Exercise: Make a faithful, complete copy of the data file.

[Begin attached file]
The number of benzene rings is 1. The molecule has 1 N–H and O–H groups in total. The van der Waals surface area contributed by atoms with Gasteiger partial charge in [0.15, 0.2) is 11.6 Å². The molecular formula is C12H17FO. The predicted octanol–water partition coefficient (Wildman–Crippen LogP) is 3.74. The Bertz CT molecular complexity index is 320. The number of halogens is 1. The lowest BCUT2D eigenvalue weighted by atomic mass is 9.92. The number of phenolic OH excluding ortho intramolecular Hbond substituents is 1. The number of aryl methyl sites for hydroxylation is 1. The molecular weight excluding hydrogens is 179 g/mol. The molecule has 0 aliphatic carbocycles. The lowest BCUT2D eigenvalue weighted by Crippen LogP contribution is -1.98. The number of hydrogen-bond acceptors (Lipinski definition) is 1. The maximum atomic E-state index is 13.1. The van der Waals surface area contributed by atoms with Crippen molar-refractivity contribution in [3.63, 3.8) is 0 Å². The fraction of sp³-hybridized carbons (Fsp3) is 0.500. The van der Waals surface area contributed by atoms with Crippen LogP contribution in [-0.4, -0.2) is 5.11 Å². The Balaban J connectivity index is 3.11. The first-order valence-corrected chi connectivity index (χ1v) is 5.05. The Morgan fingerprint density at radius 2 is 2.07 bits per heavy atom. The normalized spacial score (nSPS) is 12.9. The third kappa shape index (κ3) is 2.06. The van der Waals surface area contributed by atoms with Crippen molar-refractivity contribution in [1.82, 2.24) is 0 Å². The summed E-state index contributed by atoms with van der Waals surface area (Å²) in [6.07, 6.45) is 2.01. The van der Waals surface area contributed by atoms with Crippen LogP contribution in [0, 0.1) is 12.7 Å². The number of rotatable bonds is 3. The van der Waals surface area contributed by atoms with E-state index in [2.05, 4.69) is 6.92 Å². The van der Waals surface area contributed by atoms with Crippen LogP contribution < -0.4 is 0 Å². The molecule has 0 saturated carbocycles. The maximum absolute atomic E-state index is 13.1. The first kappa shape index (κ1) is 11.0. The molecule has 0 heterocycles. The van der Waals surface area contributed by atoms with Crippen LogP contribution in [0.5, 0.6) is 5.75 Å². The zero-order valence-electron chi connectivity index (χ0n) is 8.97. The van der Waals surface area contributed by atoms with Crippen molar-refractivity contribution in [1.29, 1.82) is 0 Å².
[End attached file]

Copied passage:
The number of benzene rings is 1. The molecule has 1 N–H and O–H groups in total. The van der Waals surface area contributed by atoms with Gasteiger partial charge in [0.15, 0.2) is 11.6 Å². The molecular formula is C12H17FO. The predicted octanol–water partition coefficient (Wildman–Crippen LogP) is 3.74. The Bertz CT molecular complexity index is 320. The number of halogens is 1. The lowest BCUT2D eigenvalue weighted by atomic mass is 9.92. The number of phenolic OH excluding ortho intramolecular Hbond substituents is 1. The number of aryl methyl sites for hydroxylation is 1. The molecular weight excluding hydrogens is 179 g/mol. The molecule has 0 aliphatic carbocycles. The lowest BCUT2D eigenvalue weighted by Crippen LogP contribution is -1.98. The number of hydrogen-bond acceptors (Lipinski definition) is 1. The maximum atomic E-state index is 13.1. The van der Waals surface area contributed by atoms with Crippen molar-refractivity contribution in [3.63, 3.8) is 0 Å². The fraction of sp³-hybridized carbons (Fsp3) is 0.500. The van der Waals surface area contributed by atoms with Crippen LogP contribution in [-0.4, -0.2) is 5.11 Å². The Balaban J connectivity index is 3.11. The first-order valence-corrected chi connectivity index (χ1v) is 5.05. The Morgan fingerprint density at radius 2 is 2.07 bits per heavy atom. The normalized spacial score (nSPS) is 12.9. The third kappa shape index (κ3) is 2.06. The van der Waals surface area contributed by atoms with Crippen molar-refractivity contribution in [1.82, 2.24) is 0 Å². The summed E-state index contributed by atoms with van der Waals surface area (Å²) in [6.07, 6.45) is 2.01. The van der Waals surface area contributed by atoms with Crippen LogP contribution in [0, 0.1) is 12.7 Å². The number of rotatable bonds is 3. The van der Waals surface area contributed by atoms with E-state index in [2.05, 4.69) is 6.92 Å². The van der Waals surface area contributed by atoms with Crippen LogP contribution < -0.4 is 0 Å². The molecule has 0 saturated carbocycles. The maximum absolute atomic E-state index is 13.1. The first kappa shape index (κ1) is 11.0. The molecule has 0 heterocycles. The van der Waals surface area contributed by atoms with Crippen LogP contribution in [0.5, 0.6) is 5.75 Å². The zero-order valence-electron chi connectivity index (χ0n) is 8.97. The van der Waals surface area contributed by atoms with Crippen molar-refractivity contribution in [1.29, 1.82) is 0 Å².